Dabiru Sridhar Patnaik
In 2000, December 18 was declared International Migrants Day by the United Nations. But eight years on, the UN is still striving to obtain a ratification of the International Convention on the Protection of the Rights of All Migrant Workers and Their Families. There are more than 150 million migrants (workers, refugees, asylum-seekers, permanent immigrants and others) and this convention wants to put an end to the abuses they face, though migrants contribute to the social, political and cultural dimensions of the societies they live in.
The efforts for an international agreement started in 1970 when illegal trafficking of labour came to light. The first World Conference to Combat Racism and Racial Discrimination, held in 1978, recommended the elaboration of a convention for protecting the rights of migrant workers. The convention came into force in 2003. But as of October 2008, only 39 nations have ratified it.
The convention outlines the rights of a migrant worker and provides a set of binding international standards to address the treatment, welfare and human rights of both documented and undocumented migrants as well as the obligations and responsibilities on the part of the sending and receiving States. The Convention defines the term ‘migrant worker’ as “a person who is to be engaged or has been engaged in a remunerated activity in a State of which he or she is not a national”. Some of the rights of migrant workers are: right to life, liberty, protection from collective expulsion and to adequate conditions of work, freedom of movement and residence within the territory of the host county and equal treatment with nationals in respect of protection against dismissal from employment.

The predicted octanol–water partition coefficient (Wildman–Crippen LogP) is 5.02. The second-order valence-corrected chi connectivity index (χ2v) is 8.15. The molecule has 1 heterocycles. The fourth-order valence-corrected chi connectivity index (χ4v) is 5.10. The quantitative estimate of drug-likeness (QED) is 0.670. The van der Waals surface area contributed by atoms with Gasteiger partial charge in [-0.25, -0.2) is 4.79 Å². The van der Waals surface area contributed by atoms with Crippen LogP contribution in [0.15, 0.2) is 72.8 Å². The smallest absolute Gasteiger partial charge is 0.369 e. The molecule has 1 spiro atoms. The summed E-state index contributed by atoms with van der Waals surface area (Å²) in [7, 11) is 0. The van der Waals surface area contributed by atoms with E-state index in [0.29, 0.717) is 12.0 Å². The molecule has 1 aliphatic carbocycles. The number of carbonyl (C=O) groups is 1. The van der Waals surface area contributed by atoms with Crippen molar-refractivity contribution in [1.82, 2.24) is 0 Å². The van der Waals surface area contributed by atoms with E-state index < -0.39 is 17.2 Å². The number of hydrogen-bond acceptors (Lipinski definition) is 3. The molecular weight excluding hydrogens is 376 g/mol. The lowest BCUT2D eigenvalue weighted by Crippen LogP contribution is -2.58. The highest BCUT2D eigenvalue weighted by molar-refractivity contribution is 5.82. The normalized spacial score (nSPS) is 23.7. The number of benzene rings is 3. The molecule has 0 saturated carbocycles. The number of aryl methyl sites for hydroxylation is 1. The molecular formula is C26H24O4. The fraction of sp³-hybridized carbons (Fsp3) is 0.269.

Further, the convention imposes a series of obligations on the signatories: promotion of sound, equitable, humane and lawful conditions for the international migration of workers and their family members and establishes rules for migrant workers and for their return to the States of their origin. These requirements include the establishment of policies on migration; the exchange of information with other States parties; the provision of information to employers, workers and their organisations on policies, laws and regulations; and assistance to migrant workers and their families. The convention seeks to put an end to the illegal recruitment and trafficking of migrants and discourages the employment of migrant workers in an irregular or undocumented situation.
However, the convention has failed to gather momentum. Even some of the important migrant-receiving countries in Europe have not signed it. India is also not a party to it though on average 450,000 Indians go abroad annually for employment. It is important to review India’s stand regarding the convention as it can have implications for the security and prosperity of its migrant workers.
The Labour Ministry needs to examine the compatibility of the existing national legislation with the convention to set the stage to becoming a party to the same. But even if there is incompatibility between the national legislation and the convention, it should not stop us from becoming a party. Appropriate national legislation can be drafted upon ratification of the convention. The other reasons for not becoming a party appear to be fear of complications for the State as migration may even create security risks and social friction.
Dabiru Sridhar Patnaik is an Assistant Professor at the Indian Society of International Law, New Delhi